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Re: [ARSCLIST] Appraisal of Sound Recordings

----- Original Message -----
From: "David S Sager" <dsag@xxxxxxx>
> I'd like to initiate a thread about appraisal of sound recordings.   I
> know that there are many price guides out there, but there must be some
> more substantial benchmark to go by.  What are the tools needed.  I
> suppose an extraordinary knowledge of all recorded media and the history
> of market prices for any and all.  But what does one do when confronted
> with something that has never been sold before?  No known precedent?

Keep in mind that for sound recordings...and more so than with many other
"collectables"...the value or worth of an item depends on two things...
how badly the buyer wants it (i.e. how much he/she/it will pay) and how
badly the seller wants to exchange it for money (or another recording!).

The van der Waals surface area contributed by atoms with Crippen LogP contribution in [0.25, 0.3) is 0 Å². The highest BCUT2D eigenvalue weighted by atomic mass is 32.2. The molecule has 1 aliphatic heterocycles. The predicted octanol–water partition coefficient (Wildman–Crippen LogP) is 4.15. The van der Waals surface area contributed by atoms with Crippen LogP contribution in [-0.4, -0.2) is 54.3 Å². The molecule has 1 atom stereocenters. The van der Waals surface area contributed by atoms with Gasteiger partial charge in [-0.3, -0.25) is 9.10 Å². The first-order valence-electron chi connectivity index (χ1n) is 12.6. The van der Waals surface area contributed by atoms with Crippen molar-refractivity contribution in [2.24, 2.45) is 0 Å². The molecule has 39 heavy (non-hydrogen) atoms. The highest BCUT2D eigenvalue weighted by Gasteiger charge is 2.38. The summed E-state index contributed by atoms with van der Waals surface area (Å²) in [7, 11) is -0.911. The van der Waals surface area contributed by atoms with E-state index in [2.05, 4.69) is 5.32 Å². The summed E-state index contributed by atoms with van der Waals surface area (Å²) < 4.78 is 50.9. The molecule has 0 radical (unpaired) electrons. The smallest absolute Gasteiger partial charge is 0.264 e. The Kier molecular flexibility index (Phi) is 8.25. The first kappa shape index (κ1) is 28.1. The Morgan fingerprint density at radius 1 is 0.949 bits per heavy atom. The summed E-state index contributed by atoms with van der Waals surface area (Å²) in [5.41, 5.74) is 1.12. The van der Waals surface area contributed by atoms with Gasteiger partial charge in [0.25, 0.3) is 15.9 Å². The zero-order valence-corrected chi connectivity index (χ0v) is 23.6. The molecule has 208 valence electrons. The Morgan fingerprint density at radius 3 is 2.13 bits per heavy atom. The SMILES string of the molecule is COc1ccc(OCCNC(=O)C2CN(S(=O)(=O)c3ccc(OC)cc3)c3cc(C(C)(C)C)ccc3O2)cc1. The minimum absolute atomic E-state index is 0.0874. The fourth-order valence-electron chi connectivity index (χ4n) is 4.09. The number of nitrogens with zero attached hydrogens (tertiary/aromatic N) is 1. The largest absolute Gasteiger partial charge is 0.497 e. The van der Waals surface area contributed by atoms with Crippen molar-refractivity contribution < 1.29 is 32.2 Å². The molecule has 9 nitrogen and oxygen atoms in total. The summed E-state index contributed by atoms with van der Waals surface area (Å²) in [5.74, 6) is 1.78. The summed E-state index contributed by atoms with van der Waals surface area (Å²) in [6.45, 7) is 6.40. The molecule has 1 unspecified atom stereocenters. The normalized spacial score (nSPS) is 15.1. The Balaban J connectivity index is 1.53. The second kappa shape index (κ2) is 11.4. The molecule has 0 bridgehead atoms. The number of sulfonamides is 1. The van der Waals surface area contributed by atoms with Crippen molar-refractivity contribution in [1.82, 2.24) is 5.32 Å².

At some point, the two come to an agreement (or don't) and a value is
established...but one which applies ONLY to that instance of the sale
or trade of the recording in question!

Most of the price guides I have seen are based on the opinion of one
person and as a result are often not all that accurate (or even
reasonable!). Further, no two collectors will pay the same amount for
particular records...I often paid $2 or $3 for Grey Gull discs that no
one else would have given a dime for, simply because I was trying to
come as close to a complete collection as possible and/or wanted the
discographic information.

Further, popular tastes, often short-lived, fads or rumours can give
ephemeral value to certain records...like the $7,000 prices paid for
original Robert Johnson records, or the ridiculous prices asked (and
in some cases obtained!) on eBay for certain Elvis Presley records.
It is doubtful these values will last 50 years from now!

Finally, when confronted with an actual *unique* recording, all that
can be done is to look for other precedents which are as similar as
possible...and even then the expected price may not be reached, or
even approached! It depends not only on what the record is assumed
to be worth, but whether the one (or a few) collectors who will pay
that price can be made aware the item is being sold.
Steven C. Barr

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